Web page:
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Tarak Barkawi
Tarak Barkawi
Tarak Barkawi is Associate Professor in the Department of Politics, New School for Social Research.
The plague of war in Syria
With the rebels and government at near-stalemate, the country's fate is likely to be more war and 'Lebanonisation'.
Last Modified: 30 Apr 2012 18:00
United Nations observers sent to monitor a ceasefire have failed to mitigate the ongoing violence in Syria [EPA]

New York, NY - The conflict in Syria has burned to a hurting stalemate, punctuated by barrages of cannon fire. It is likely to go on this way for some time.

Participants in the struggle are exhausted and hurt; many of the most willing are dead. The war and rebellion have undermined Syria's international power and left it dependent upon Russia and an ever more isolated Iran.

Into this space moved the Annan plan, a putative cease fire, and the deployment of some UN monitors. Typically, such plans are conceived in terms of the "resolution" of the conflict, initiating a "process" leading to peace.

For the actors and parties to the conflict, such plans become part of the strategic terrain, to be played for survival and advantage. That is, peace plans are the conflict, a way of carrying on the war. The Palestinian struggle is a paradigmatic example. It has been conducted in and through a "peace process" for two decades.

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Peace plans and war plans share a fatal assumption: war can be controlled, brought to a resolution, one that reflects some conception of what is right. That might be the victory of the righteous side (the one you are on), or democratic elections and a "peace and reconciliation process".

But war plays many tricks on politics. The illusion that war is a space of potentially successful strategic action - where one might rationally achieve war aims (or peace aims) - is one of them.

It is too horrifying to consider that war may be a state of being, rather than an instrument of policy.

The conflict in Syria has realised precisely no-one's aims or desires. It has dismantled Syrian society, economy and polity, and replaced them with suffering.

Nothing will ever be the same again.

This is most obviously so with the corpses strewn amid the rubble of many of Syria's cities. But it is also so in the sense of the very order that comprised state and society in Syria, and in the taken for granted truths that governed the lives of Syrians. These are all now of the past.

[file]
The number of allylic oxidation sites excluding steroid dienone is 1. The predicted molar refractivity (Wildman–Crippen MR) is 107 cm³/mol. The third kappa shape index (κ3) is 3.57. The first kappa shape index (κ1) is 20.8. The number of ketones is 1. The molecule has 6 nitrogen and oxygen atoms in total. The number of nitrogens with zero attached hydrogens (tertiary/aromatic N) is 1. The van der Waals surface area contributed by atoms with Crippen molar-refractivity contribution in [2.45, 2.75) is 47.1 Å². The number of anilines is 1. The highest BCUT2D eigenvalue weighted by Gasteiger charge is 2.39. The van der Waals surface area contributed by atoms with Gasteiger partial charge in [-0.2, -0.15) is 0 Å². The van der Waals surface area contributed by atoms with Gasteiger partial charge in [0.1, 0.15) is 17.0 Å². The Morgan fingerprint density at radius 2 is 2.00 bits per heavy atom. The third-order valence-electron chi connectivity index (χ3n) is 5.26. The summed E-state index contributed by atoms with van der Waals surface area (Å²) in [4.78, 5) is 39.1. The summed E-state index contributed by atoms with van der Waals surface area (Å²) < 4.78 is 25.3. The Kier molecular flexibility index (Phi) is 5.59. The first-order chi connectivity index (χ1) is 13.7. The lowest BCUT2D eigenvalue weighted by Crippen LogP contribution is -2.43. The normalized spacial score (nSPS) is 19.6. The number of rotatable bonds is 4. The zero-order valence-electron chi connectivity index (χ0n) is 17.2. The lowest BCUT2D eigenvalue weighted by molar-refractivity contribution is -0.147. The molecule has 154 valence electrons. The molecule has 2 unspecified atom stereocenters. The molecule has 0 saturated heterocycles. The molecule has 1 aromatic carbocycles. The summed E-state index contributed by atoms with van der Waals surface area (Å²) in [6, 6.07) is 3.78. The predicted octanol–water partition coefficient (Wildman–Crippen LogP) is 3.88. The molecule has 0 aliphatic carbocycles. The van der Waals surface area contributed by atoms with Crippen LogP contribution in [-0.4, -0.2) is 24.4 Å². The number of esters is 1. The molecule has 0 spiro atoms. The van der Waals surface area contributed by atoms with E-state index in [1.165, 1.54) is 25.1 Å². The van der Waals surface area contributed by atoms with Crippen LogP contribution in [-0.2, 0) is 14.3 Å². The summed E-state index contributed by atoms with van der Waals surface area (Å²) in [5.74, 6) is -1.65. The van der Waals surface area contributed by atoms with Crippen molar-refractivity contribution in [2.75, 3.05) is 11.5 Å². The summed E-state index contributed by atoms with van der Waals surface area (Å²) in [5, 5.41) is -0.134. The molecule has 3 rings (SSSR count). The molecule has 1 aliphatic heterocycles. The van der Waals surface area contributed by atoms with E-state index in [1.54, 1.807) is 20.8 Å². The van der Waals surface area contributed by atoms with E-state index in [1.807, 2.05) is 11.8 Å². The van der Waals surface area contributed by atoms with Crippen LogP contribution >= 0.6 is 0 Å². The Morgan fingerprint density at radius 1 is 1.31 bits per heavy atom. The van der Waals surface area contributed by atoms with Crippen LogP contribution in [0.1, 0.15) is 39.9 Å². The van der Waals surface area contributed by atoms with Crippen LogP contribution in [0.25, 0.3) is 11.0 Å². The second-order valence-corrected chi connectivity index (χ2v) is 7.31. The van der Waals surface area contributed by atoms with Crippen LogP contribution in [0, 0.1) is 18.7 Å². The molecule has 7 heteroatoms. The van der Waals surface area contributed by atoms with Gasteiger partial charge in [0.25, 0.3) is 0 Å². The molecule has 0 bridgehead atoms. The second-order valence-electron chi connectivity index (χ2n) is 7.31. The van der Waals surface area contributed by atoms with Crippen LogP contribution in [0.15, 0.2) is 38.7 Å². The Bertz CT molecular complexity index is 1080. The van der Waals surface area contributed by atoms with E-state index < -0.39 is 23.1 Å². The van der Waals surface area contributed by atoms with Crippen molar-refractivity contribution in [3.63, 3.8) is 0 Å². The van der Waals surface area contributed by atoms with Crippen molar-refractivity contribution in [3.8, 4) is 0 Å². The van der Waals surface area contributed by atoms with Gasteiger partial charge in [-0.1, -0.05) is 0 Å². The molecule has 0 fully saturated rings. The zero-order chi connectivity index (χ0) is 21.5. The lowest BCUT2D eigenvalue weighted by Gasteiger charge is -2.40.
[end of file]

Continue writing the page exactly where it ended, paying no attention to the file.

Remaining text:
The tragedy is that, in resorting to war, war wins. What the kind of conflict being in fought in Syria gets you is stalemate and "Lebanonisation": a long term, many-sided conflict that admits no clear resolution.

The regime cannot entirely eradicate rebellious populations. The rebels cannot overthrow the regime.

There are only so many tanks and artillery batteries to shell towns and neighbourhoods. Men and equipment grow tired and need recuperation. Meanwhile, rebel bands living rough can do only so much, even with foreign supplied arms, while "terrorist cells" can blow things up, but achieve little else.

 
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Worse, war fragments both the regime and the opposition, and draws in or creates additional actors, more "sides" to the struggle.

Here, one has to appreciate war's diabolical character. In these conditions, war is more than unwinnable. Various groups arise, and through arms, finance and influence come to play a role and have a voice. Each can gain control of only a dimension of power - a neighbourhood or city, an ethnic group or faction, a source of foreign patronage, command of a diaspora or of refugee camps.

We like to think that each "side" in a war represents some set of values, as if parties to a conflict were characters in a drama. Over here are the good guys, fighting for Free Syria, other there the bad ones, the regime and the "foreign terrorist groups". In between them all are the innocent bystanders, the civilians.

But in fact it is organisation and power - however temporary and frail - that wages war. Rebel groups, state security bureaucracies, "terrorist" cells, even local neighbourhood militia are what wage war. While each has its own character, leadership and sources of support, all must remake themselves in the image of war if they are to fight and survive. They must become tough and brutal, willing to kill and die, and, above all, they must learn to sacrifice long term ideals for today's realities.

War is a plague that wipes out the life that was and reduces all to the barest of levels.

As the Annan plan runs into the ground, there will be renewed calls for Western intervention, presumably in the form of air strikes. The likely outcome of such strikes will be to further entrench "Lebanonisation". Without a substantial ground force, which the West will not provide and which the rebels lack, there will be no means of decisively defeating the regime.

Moreover, it is little appreciated in the West that the credibility of the rebel forces in Syria has already suffered gravely from their association with the West and its regional allies. Many see the rebels as little more than extensions of Saudi, Qatari, US and Western European policy.

So the rebels have the worst of all worlds. The "international community" talks peace and sends a few monitors; the West talks war and sends only small amounts of aid. The regime is gravely weakened but shows few signs of collapse. Even if it did collapse, continued civil war would be the likely outcome.

In other words, the war will continue.

Tarak Barkawi is Associate Professor in the Department of Politics, New School for Social Research.

The views expressed in this article are the author's own and do not necessarily reflect Al Jazeera's editorial policy.

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